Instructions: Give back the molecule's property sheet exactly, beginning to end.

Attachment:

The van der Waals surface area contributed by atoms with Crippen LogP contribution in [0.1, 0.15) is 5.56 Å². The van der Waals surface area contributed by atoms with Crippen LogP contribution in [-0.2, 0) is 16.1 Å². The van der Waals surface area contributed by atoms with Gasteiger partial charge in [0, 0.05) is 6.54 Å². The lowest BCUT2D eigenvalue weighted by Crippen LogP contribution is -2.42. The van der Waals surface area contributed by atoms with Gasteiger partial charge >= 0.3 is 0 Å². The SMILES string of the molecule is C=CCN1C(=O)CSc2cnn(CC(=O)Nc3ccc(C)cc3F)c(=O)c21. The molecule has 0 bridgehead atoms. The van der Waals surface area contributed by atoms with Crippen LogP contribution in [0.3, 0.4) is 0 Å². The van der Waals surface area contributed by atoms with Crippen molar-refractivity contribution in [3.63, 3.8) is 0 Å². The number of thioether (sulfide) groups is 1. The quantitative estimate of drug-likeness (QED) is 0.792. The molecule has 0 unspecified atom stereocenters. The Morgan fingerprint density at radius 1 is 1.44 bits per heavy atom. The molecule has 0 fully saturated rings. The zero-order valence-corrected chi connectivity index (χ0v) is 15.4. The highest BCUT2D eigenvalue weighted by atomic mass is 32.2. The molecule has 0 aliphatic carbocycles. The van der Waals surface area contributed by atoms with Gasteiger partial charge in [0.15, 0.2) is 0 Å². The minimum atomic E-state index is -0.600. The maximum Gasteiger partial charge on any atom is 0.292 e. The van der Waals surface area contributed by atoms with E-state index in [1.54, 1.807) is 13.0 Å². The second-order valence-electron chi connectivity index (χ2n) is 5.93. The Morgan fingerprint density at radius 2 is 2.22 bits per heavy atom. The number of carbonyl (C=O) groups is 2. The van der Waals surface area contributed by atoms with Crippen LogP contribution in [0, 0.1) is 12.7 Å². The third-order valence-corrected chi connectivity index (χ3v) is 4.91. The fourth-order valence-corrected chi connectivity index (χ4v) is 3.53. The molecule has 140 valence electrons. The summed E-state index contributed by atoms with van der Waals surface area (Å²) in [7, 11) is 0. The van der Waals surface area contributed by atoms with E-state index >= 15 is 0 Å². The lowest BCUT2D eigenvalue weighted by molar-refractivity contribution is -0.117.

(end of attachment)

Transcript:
The van der Waals surface area contributed by atoms with Crippen LogP contribution in [0.1, 0.15) is 5.56 Å². The van der Waals surface area contributed by atoms with Crippen LogP contribution in [-0.2, 0) is 16.1 Å². The van der Waals surface area contributed by atoms with Gasteiger partial charge in [0, 0.05) is 6.54 Å². The lowest BCUT2D eigenvalue weighted by Crippen LogP contribution is -2.42. The van der Waals surface area contributed by atoms with Gasteiger partial charge >= 0.3 is 0 Å². The SMILES string of the molecule is C=CCN1C(=O)CSc2cnn(CC(=O)Nc3ccc(C)cc3F)c(=O)c21. The molecule has 0 bridgehead atoms. The van der Waals surface area contributed by atoms with Crippen LogP contribution in [0.3, 0.4) is 0 Å². The van der Waals surface area contributed by atoms with Crippen molar-refractivity contribution in [3.63, 3.8) is 0 Å². The number of thioether (sulfide) groups is 1. The quantitative estimate of drug-likeness (QED) is 0.792. The molecule has 0 unspecified atom stereocenters. The Morgan fingerprint density at radius 1 is 1.44 bits per heavy atom. The molecule has 0 fully saturated rings. The zero-order valence-corrected chi connectivity index (χ0v) is 15.4. The highest BCUT2D eigenvalue weighted by atomic mass is 32.2. The molecule has 0 aliphatic carbocycles. The van der Waals surface area contributed by atoms with Gasteiger partial charge in [0.15, 0.2) is 0 Å². The minimum atomic E-state index is -0.600. The maximum Gasteiger partial charge on any atom is 0.292 e. The van der Waals surface area contributed by atoms with E-state index in [1.54, 1.807) is 13.0 Å². The second-order valence-electron chi connectivity index (χ2n) is 5.93. The Morgan fingerprint density at radius 2 is 2.22 bits per heavy atom. The number of carbonyl (C=O) groups is 2. The van der Waals surface area contributed by atoms with Crippen LogP contribution in [0, 0.1) is 12.7 Å². The third-order valence-corrected chi connectivity index (χ3v) is 4.91. The fourth-order valence-corrected chi connectivity index (χ4v) is 3.53. The molecule has 140 valence electrons. The summed E-state index contributed by atoms with van der Waals surface area (Å²) in [7, 11) is 0. The van der Waals surface area contributed by atoms with E-state index >= 15 is 0 Å². The lowest BCUT2D eigenvalue weighted by molar-refractivity contribution is -0.117.